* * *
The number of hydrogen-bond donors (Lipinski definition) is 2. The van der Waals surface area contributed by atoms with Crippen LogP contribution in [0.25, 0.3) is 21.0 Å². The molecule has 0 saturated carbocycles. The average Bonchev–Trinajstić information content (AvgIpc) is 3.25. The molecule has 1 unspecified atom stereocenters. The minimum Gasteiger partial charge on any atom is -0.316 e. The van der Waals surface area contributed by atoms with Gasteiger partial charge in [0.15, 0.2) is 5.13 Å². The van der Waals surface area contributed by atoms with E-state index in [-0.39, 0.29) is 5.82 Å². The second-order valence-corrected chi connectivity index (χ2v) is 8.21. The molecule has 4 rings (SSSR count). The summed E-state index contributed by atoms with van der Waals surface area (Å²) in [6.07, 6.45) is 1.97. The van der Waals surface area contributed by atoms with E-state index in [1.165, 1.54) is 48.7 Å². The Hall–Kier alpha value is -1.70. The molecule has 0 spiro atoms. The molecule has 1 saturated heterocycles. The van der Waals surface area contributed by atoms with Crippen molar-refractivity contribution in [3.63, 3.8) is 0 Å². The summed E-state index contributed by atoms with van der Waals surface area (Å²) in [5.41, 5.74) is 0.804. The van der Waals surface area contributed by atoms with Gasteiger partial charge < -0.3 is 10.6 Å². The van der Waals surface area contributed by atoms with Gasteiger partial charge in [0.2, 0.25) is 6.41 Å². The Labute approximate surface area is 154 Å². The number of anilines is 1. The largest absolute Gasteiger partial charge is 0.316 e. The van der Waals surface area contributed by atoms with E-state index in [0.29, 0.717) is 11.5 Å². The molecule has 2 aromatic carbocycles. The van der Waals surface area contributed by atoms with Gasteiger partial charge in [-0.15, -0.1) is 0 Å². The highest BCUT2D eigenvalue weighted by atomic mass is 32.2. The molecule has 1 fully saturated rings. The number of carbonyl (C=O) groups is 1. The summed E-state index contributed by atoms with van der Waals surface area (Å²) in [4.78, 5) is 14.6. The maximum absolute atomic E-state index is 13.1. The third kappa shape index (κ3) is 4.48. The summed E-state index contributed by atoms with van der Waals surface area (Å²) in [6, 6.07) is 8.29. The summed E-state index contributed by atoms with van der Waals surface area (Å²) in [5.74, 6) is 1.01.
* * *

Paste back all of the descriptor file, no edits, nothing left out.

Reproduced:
The number of hydrogen-bond donors (Lipinski definition) is 2. The van der Waals surface area contributed by atoms with Crippen LogP contribution in [0.25, 0.3) is 21.0 Å². The molecule has 0 saturated carbocycles. The average Bonchev–Trinajstić information content (AvgIpc) is 3.25. The molecule has 1 unspecified atom stereocenters. The minimum Gasteiger partial charge on any atom is -0.316 e. The van der Waals surface area contributed by atoms with Gasteiger partial charge in [0.15, 0.2) is 5.13 Å². The van der Waals surface area contributed by atoms with E-state index in [-0.39, 0.29) is 5.82 Å². The second-order valence-corrected chi connectivity index (χ2v) is 8.21. The molecule has 4 rings (SSSR count). The summed E-state index contributed by atoms with van der Waals surface area (Å²) in [6.07, 6.45) is 1.97. The van der Waals surface area contributed by atoms with E-state index in [1.165, 1.54) is 48.7 Å². The Hall–Kier alpha value is -1.70. The molecule has 0 spiro atoms. The molecule has 1 saturated heterocycles. The van der Waals surface area contributed by atoms with Crippen molar-refractivity contribution in [3.63, 3.8) is 0 Å². The summed E-state index contributed by atoms with van der Waals surface area (Å²) in [5.41, 5.74) is 0.804. The van der Waals surface area contributed by atoms with Gasteiger partial charge < -0.3 is 10.6 Å². The van der Waals surface area contributed by atoms with Gasteiger partial charge in [0.2, 0.25) is 6.41 Å². The Labute approximate surface area is 154 Å². The number of anilines is 1. The largest absolute Gasteiger partial charge is 0.316 e. The van der Waals surface area contributed by atoms with E-state index in [0.29, 0.717) is 11.5 Å². The molecule has 2 aromatic carbocycles. The van der Waals surface area contributed by atoms with Gasteiger partial charge in [-0.15, -0.1) is 0 Å². The highest BCUT2D eigenvalue weighted by atomic mass is 32.2. The molecule has 1 fully saturated rings. The number of carbonyl (C=O) groups is 1. The summed E-state index contributed by atoms with van der Waals surface area (Å²) in [4.78, 5) is 14.6. The maximum absolute atomic E-state index is 13.1. The third kappa shape index (κ3) is 4.48. The summed E-state index contributed by atoms with van der Waals surface area (Å²) in [6, 6.07) is 8.29. The summed E-state index contributed by atoms with van der Waals surface area (Å²) in [5.74, 6) is 1.01.